Xcode 7.1 & Swift 2

All other solutions did not fully work for me at the latest Swift, especially since my class also inherits from UIPageViewControllerDataSource and UIPageViewControllerDelegate.

To set the PageViewController transition to .Scroll just add these 2 methods to your class:

override init(transitionStyle style: UIPageViewControllerTransitionStyle, navigationOrientation: UIPageViewControllerNavigationOrientation, options: [String : AnyObject]?) {
    super.init(transitionStyle: .Scroll, navigationOrientation: .Horizontal, options: options)
}

required init?(coder aDecoder: NSCoder) {
    super.init(coder: aDecoder)
}
share|improve this answer

This is how i solve this problem in Swift 2.0

1. Created a class which is subclass of UIPageViewController

    import UIKit

    class OPageViewController: UIPageViewController {

        override init(transitionStyle style: UIPageViewControllerTransitionStyle, navigationOrientation: UIPageViewControllerNavigationOrientation, options: [String : AnyObject]?) {

           // Here i changed the transition style: UIPageViewControllerTransitionStyle.Scroll           
            super.init(transitionStyle: UIPageViewControllerTransitionStyle.Scroll, navigationOrientation: UIPageViewControllerNavigationOrientation.Horizontal, options: options)
        }

        required init?(coder: NSCoder) {
            fatalError("init(coder:) has not been implemented")
        }

        override func viewDidLoad() {
            super.viewDidLoad()
        }


    }

2.Than i just used it :D

pageController = OPageViewController()
pageController.dataSource = self
pageController.setViewControllers(NSArray(object: vc) as? [UIViewController], direction: .Forward, animated: true, completion: nil)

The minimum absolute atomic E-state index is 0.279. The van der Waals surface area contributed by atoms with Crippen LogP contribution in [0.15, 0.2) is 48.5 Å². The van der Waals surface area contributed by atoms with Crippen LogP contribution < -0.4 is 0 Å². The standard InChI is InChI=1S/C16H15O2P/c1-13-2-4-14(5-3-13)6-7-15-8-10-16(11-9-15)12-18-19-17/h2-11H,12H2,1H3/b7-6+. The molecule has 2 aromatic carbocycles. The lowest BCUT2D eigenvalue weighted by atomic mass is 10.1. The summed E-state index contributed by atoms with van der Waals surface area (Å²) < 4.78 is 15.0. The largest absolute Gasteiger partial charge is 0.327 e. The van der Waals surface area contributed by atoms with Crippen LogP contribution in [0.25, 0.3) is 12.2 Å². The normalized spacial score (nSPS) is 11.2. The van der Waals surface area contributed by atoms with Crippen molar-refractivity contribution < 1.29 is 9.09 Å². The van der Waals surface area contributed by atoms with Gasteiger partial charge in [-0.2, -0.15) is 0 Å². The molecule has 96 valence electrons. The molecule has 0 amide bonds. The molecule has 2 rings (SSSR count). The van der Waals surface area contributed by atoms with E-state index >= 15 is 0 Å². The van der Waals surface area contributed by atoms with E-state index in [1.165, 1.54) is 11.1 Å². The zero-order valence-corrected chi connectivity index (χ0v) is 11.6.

pageController.view.frame = CGRectMake(0, container.frame.origin.y, view.frame.size.width, container.frame.size.height);
share|improve this answer

I know this a little bit late, but I just had the same problem and realized that it was originated because I was using a simple UIViewController, even when my custom view controller class inherits from an UIPageViewController, aparently the graphic menu of xcode doesn't recognize it.

The solution was to delete in story board the view controller and drag a PageViewController to replace it. This will have the graphic menu with the scroll option.

share|improve this answer

Easiest way to do this programmatically in Swift 2.0 (without subclassing):

class PageViewController: UIPageViewController {

     override init(transitionStyle style: UIPageViewControllerTransitionStyle, navigationOrientation navigationOrientation: UIPageViewControllerNavigationOrientation, options options: [NSObject : AnyObject]!) {
          super.init(transitionStyle: .Scroll, navigationOrientation: .Horizontal, options: options) 
     }

}
share|improve this answer

This is a known bug with UIPageViewController

You can read an explanation of the cause in this SO question and more comprehensively in this one.

I used the AppCoda Tutorial as well to get a handle on PageViewControllers. Another SO user actually wrote a gist that solved the problem for me in a way that I didn't have to change a line of code in my own project. Just drop AVC in to your project and call that instead of UIPageViewController in your code.

Paul de Lange's AlzheimerViewController.